There are two possible reasons why training was more effective with the older 8-year-olds than the younger 6-year-olds: task difficulty, and reduced sensitivity to foreign sounds. First it may be that the task employed here was demanding in terms of the degree of sustained attention required. For example, while in the procedure used here the pre- and post-training trials were the same, the training trials incorporated variation of both speakers and words. Wang et al. (1999) trained adults on a variety of monosyllabic Mandarin words spoken by a variety of speakers and found especially resilient learning. In an adaptation for children Wang and Kuhl (2003) also found a high degree of learning. However, over their six training sessions they graded the difficulty of the tasks (2 weeks ABX, 2 weeks 2AFC identification, then 2AFC with speaker variation) and within each pair of sessions they trained easier tone pairs first. While the Wang and Kuhl (2003) study and the study reported here shared the variability of speakers and words, here the task would have been more difficult because (i) tasks were not graded and (ii) a single presentation 4AFC identification task was used. It remains for future studies to adapt the procedures here and those in the Wang studies (Wang et al., 1999; Wang and Kuhl, 2003) to derive optimal, L2 training regimes especially for younger, e.g., 6-year-old children.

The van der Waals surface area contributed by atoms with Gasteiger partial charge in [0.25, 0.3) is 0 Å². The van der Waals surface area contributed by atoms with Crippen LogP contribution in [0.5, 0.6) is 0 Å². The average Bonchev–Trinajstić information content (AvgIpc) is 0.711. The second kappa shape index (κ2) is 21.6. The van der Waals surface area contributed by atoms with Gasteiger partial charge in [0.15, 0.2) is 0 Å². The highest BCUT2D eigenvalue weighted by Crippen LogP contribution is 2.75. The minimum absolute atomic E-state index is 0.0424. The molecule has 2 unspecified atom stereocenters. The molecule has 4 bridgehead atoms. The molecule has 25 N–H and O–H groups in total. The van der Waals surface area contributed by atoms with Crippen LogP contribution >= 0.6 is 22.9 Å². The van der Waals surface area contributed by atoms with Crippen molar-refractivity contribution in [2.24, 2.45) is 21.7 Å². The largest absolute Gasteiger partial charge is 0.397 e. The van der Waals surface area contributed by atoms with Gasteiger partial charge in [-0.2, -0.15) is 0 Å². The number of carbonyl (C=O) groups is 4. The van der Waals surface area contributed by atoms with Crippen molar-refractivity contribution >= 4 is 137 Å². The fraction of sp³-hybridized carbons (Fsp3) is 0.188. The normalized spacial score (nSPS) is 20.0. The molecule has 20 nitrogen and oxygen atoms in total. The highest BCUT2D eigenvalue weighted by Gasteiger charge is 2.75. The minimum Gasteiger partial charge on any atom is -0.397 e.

Secondly, irrespective of task difficulty, 6-year-old children may have reduced sensitivity to foreign sounds. Burnham and colleagues (Burnham et al., 1991; Burnham, 2003) investigating what has been called a second period of perceptual attunement, have shown that 6-year-olds, compared with both 8-year-olds and also 4-year-olds, have reduced sensitivity to L2 sounds and suggest that this is an adaptive device which facilitates attention to the difficult task of phoneme-to-grapheme mapping involved in reading. Burnham contends that at 4 years this process has not begun, and by 8 years the process has become relatively automated, whereas at 6 years this attentional filtering is most useful. Whether this explains the results here cannot be fully ascertained without a 4-year-old comparison group, and it remains for future research to investigate this issue further.

Test trials and generalization of training